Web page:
When medical coders blame physicians

An interesting paper in CMAJ Open reports on a series of interviews with coders concerning their perceptions of their interactions with doctors. The study was done in Canada, but it rings true to what we experience in the U.S. The fundamental objective of coding is the same: to translate information about the patient’s story into a series of numeric ICD-10 codes for various administrative purposes. Several themes emerged from these interviews. Form the abstract of the paper:

Results:

Five themes emerged regarding physician-related barriers in coding of high-quality administrative data: 1) coders are limited in their ability to add to, modify or interpret physician documentation, which supersedes all other chart documentation, 2) physician documentation is incomplete and nonspecific, 3) chart information tends to be replete with errors and discrepancies, 4) physicians and coders use different terminology to describe clinical diagnoses and 5) there is a communication divide between coders and physicians, such that questions and issues regarding physician documentation cannot be reconciled.

Interpretation:

Physicians play a major role in influencing the quality of administrative data. There is a need for physicians to advocate for culture change in physicians’ attitudes toward coders and chart documentation, in recognition of the importance of accurate chart information.

So the bottom line is that there is a significant divide between physicians and coders and it’s all the physicians’ fault.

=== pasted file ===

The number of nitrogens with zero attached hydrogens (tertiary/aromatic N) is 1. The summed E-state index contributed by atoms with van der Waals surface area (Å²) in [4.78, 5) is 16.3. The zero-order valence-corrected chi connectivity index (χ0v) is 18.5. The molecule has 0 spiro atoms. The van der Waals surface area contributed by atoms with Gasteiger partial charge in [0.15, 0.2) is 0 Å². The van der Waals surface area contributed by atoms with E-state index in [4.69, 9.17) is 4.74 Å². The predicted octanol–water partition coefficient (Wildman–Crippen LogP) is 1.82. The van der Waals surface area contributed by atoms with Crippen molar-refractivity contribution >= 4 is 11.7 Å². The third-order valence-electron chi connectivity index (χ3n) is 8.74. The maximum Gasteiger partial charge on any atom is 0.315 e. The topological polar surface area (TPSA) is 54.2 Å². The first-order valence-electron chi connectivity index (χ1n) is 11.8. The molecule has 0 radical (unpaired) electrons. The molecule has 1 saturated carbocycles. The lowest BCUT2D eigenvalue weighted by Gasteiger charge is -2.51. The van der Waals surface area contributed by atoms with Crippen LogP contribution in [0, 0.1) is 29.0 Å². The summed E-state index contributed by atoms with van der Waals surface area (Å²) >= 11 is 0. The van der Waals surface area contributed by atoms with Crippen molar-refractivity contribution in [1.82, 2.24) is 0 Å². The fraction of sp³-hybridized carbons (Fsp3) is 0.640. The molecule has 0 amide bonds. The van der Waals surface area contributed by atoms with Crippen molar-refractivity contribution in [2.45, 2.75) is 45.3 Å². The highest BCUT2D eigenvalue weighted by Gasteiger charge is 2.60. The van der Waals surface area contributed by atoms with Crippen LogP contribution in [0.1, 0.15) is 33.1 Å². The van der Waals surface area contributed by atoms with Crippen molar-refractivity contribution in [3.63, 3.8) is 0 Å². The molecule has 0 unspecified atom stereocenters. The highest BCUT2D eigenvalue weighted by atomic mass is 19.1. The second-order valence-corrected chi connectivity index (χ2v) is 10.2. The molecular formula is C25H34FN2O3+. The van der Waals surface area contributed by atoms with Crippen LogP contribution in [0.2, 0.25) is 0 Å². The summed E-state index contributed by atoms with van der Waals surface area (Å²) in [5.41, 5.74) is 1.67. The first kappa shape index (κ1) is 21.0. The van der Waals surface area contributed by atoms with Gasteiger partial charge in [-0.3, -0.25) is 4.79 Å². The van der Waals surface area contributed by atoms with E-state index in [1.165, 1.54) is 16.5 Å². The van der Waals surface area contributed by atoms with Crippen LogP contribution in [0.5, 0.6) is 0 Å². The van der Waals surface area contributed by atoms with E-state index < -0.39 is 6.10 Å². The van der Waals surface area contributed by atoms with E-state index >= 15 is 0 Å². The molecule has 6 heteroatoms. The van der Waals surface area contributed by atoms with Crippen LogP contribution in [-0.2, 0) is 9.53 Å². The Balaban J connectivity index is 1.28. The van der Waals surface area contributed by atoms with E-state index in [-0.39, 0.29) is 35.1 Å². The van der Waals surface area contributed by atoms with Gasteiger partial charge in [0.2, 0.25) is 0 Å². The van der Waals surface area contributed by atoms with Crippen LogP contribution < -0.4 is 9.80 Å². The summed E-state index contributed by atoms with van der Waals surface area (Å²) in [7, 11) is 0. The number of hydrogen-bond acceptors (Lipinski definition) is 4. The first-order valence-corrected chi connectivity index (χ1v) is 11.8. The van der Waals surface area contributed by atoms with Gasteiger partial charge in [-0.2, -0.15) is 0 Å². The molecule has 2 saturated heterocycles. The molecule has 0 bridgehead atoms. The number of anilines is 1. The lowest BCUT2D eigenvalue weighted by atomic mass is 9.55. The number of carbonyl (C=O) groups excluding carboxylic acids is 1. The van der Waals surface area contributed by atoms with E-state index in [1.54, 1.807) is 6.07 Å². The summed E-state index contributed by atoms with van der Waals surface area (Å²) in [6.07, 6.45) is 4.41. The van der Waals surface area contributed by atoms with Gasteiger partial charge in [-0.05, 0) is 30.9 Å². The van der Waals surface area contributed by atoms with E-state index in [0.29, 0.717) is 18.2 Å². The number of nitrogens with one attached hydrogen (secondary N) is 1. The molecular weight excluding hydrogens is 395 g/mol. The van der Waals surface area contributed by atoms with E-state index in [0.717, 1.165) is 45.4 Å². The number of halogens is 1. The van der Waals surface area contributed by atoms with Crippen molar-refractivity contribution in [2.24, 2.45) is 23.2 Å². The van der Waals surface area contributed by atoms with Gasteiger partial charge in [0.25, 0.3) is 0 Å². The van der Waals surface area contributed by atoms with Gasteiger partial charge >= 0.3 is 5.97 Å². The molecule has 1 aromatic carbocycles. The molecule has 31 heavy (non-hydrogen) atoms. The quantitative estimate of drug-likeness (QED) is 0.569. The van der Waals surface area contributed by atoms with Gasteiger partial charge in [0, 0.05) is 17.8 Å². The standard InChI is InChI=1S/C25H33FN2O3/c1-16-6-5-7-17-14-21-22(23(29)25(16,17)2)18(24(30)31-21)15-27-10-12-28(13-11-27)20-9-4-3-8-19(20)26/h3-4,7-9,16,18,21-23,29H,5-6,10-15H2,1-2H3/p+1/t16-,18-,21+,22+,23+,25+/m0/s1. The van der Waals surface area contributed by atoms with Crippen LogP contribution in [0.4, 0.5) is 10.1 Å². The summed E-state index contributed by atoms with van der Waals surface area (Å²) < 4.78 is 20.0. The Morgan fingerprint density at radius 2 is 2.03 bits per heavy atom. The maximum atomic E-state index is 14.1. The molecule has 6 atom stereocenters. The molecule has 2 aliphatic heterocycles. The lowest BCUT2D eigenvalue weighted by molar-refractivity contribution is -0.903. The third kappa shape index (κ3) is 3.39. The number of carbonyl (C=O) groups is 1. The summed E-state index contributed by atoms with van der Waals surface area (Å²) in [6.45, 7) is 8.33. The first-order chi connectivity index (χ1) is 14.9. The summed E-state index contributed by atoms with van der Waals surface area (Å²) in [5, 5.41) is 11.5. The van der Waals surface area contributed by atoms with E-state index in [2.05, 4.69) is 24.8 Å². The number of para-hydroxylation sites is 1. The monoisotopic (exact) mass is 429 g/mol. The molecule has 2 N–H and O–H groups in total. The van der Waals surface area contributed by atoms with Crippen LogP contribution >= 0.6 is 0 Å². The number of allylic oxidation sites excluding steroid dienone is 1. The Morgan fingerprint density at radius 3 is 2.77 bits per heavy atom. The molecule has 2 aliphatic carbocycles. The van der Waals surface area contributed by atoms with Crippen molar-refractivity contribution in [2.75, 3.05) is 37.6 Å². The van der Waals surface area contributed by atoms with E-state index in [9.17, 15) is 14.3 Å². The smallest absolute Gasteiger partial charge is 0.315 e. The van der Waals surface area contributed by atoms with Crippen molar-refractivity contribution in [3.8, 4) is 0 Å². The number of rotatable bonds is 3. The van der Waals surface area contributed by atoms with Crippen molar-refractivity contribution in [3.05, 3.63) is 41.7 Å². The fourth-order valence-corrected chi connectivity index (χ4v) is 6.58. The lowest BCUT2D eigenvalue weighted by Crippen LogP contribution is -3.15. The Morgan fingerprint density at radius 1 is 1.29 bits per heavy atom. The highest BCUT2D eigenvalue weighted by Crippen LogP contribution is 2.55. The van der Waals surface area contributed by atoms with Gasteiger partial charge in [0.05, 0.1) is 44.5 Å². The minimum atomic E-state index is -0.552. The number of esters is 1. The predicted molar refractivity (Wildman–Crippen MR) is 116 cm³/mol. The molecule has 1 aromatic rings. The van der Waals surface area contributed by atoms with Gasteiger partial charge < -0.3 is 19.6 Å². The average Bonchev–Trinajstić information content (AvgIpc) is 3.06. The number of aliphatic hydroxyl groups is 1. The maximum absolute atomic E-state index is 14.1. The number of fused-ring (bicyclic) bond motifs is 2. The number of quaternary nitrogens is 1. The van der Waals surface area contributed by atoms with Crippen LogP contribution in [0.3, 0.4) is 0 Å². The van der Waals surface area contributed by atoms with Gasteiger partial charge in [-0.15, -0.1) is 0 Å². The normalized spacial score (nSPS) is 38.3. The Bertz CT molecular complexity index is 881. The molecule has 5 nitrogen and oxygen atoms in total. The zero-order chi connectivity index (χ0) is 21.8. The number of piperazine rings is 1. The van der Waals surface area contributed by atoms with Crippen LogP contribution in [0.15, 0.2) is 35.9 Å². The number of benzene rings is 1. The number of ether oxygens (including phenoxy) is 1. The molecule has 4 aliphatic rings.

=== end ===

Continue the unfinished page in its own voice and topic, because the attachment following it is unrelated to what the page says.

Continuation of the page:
But let’s unpack this. The coders perceive that physician documentation is “replete with errors and discrepancies.” We are repeatedly admonished by coders to “document correctly.” But what does that really mean? In the coding world, it means using terms that align with administrative language. A nuanced account by the physician detailing all the complexities and uncertainties in the patient’s diagnosis and treatment is unlikely to pass muster.

The coders also complained that doctors are often not specific enough. What they fail to realize is that often we don’t have enough information to make a specific diagnosis in which case we must simply state the patient’s problem at the level of resolution we have, and not attempt to go beyond that. To do so, to be too specific too early, increases the risk of real diagnostic error. It’s a fundamental principle that Lawrence Weed, the originator of the problem-oriented medical record, taught us decades ago.

The authors of the cited paper got one thing right though. Coders and doctors are operating with two separate languages: clinical language and administrative language. Clinical language tells the patient’s story and acknowledges all the uncertainty in the clinician’s reasoning process. You lose a large piece of that when you try to reduce that story to a list of codes. Doctors need to stand up for meaningful clinical documentation. Tension invariably results. Don’t expect medical record chaos to end anytime soon. Remember above all: words are supposed to mean things.

Robert Donnell is a hospitalist who blogs at Notes from Dr. RW.

Image credit: Shutterstock.com

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